Yesterday I attended a funeral at my former church in Winston-Salem - St. Anne's, once known as the Pizza Hut on the Hill because of its roofline. Now, trees have obscured that detail, and a beautiful community building adjoins the church and day school. My partner helped create the interior of that community building before we moved away. I had returned to that church only once - to bury my god-son, Bill, a Vietnam Vet with COPD and a few years older than me.Now I returned to bury a friend, lost some years ago to Alzheimer's.
I walked into the past. The rector who sped my departure was gone, but everything else seemed the same. A few new faces, but the core remained. Everyone sat in their regular places; the choir sang familiar anthems; the retired choirmaster had returned; his wife played some of the anthems on the organ while the new young organist did the rest. The tri-fold board in the narthex was one that I had made. The music room is named in honor of my partner.
The peace pole has a few new pieces. The river birches are taller. The columbarium is still full of people whose graves I dug and whose ashes I placed. They hold the church secure, and we added one more avant garde lady to that assortment. May light perpetual shine upon them.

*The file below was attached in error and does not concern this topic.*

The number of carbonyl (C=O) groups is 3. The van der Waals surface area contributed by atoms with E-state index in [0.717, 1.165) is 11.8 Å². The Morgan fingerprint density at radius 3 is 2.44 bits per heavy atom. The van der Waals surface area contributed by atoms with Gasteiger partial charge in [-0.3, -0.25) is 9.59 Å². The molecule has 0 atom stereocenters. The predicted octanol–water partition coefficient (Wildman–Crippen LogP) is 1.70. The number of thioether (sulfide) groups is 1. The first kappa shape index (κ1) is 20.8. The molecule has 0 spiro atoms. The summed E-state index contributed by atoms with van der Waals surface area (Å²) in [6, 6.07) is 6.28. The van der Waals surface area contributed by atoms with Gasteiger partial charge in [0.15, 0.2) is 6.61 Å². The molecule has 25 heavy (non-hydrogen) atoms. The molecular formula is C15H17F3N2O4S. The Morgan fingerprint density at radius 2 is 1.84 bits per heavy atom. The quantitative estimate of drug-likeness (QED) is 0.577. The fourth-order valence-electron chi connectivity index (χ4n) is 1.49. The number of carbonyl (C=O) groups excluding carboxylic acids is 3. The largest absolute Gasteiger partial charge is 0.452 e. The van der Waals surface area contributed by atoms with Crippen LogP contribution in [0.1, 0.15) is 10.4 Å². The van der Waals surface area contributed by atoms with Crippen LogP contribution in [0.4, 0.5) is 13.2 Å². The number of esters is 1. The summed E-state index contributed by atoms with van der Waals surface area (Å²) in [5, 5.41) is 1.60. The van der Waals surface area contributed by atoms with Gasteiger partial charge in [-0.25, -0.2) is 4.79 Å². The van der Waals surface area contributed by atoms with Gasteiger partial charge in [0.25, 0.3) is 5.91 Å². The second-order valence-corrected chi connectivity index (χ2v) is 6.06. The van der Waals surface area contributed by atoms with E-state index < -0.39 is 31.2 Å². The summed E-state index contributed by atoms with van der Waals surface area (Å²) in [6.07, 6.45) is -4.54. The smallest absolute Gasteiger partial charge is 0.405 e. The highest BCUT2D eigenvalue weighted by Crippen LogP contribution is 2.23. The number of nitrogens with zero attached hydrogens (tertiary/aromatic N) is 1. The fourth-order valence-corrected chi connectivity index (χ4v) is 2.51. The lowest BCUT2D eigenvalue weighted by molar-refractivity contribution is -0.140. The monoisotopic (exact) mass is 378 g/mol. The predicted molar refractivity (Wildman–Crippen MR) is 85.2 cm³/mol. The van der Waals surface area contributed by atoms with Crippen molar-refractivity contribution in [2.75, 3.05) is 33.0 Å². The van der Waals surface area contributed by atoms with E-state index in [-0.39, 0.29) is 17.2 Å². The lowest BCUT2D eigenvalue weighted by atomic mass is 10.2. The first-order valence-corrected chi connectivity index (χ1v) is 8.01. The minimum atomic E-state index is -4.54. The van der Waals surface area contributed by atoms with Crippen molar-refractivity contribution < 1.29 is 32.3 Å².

I cried. I cried for my own loss. And, in psychological terms, I processed a pain so that I can move along. My spiritual development was arrested when I fled; now I begin to feel the presence of God again. My lack of perception has been replaced with a quiet comfort and a gentle jogging: "Okay, back into the evangelism business, back into the pastoral care business." I call it business - because it is a busy-ness instead of the inertia of fear of being rejected, fear that I have failed.
Yet, yet, I knew that the desert time I had spent was essential. Prayer, theology, laughter with God and Godly people. Virtual pastoral care. Virtual evangelism. Not wasted time, but integrative, creative time walking humbly with my God.
Now the time is near for doing justice, assisting God in making the divine mercy recognized - mercy as the steadfast love of God - hesed in Hebrew. I will walk humbly with my God as I have done before, but I will add doing justice and loving mercy as I am physically and emotionally able. Thanks be to God.